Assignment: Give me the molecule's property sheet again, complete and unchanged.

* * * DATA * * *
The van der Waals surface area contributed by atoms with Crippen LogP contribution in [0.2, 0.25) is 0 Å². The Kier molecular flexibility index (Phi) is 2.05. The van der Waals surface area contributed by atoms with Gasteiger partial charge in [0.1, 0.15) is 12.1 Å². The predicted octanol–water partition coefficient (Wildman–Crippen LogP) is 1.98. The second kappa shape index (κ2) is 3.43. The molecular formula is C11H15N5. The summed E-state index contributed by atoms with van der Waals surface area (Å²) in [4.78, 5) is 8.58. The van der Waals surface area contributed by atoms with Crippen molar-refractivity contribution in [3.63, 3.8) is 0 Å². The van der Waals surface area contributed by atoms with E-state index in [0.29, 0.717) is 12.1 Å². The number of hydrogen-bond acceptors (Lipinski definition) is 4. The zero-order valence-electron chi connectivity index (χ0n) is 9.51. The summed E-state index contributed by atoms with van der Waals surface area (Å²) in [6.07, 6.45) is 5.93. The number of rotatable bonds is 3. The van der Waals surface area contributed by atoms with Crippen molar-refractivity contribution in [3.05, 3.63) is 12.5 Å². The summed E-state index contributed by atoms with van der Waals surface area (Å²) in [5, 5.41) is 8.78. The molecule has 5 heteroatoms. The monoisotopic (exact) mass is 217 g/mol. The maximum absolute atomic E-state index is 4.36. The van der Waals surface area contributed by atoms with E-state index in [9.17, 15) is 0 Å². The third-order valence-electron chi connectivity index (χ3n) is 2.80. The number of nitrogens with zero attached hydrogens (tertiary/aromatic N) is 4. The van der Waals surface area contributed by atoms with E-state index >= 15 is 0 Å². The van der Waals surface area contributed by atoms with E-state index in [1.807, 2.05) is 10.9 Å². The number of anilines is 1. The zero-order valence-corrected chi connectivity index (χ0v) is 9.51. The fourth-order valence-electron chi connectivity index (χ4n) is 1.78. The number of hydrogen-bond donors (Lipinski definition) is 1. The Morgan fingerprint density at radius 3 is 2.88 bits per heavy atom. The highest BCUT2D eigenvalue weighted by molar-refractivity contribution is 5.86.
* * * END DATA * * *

The van der Waals surface area contributed by atoms with Crippen LogP contribution in [0.2, 0.25) is 0 Å². The Kier molecular flexibility index (Phi) is 2.05. The van der Waals surface area contributed by atoms with Gasteiger partial charge in [0.1, 0.15) is 12.1 Å². The predicted octanol–water partition coefficient (Wildman–Crippen LogP) is 1.98. The second kappa shape index (κ2) is 3.43. The molecular formula is C11H15N5. The summed E-state index contributed by atoms with van der Waals surface area (Å²) in [4.78, 5) is 8.58. The van der Waals surface area contributed by atoms with Crippen molar-refractivity contribution in [3.63, 3.8) is 0 Å². The van der Waals surface area contributed by atoms with E-state index in [0.29, 0.717) is 12.1 Å². The number of hydrogen-bond acceptors (Lipinski definition) is 4. The zero-order valence-electron chi connectivity index (χ0n) is 9.51. The summed E-state index contributed by atoms with van der Waals surface area (Å²) in [6.07, 6.45) is 5.93. The number of rotatable bonds is 3. The van der Waals surface area contributed by atoms with Crippen molar-refractivity contribution in [3.05, 3.63) is 12.5 Å². The summed E-state index contributed by atoms with van der Waals surface area (Å²) in [5, 5.41) is 8.78. The molecule has 5 heteroatoms. The monoisotopic (exact) mass is 217 g/mol. The maximum absolute atomic E-state index is 4.36. The van der Waals surface area contributed by atoms with E-state index in [9.17, 15) is 0 Å². The third-order valence-electron chi connectivity index (χ3n) is 2.80. The number of nitrogens with zero attached hydrogens (tertiary/aromatic N) is 4. The van der Waals surface area contributed by atoms with E-state index >= 15 is 0 Å². The van der Waals surface area contributed by atoms with E-state index in [1.807, 2.05) is 10.9 Å². The number of anilines is 1. The zero-order valence-corrected chi connectivity index (χ0v) is 9.51. The fourth-order valence-electron chi connectivity index (χ4n) is 1.78. The number of hydrogen-bond donors (Lipinski definition) is 1. The Morgan fingerprint density at radius 3 is 2.88 bits per heavy atom. The highest BCUT2D eigenvalue weighted by molar-refractivity contribution is 5.86.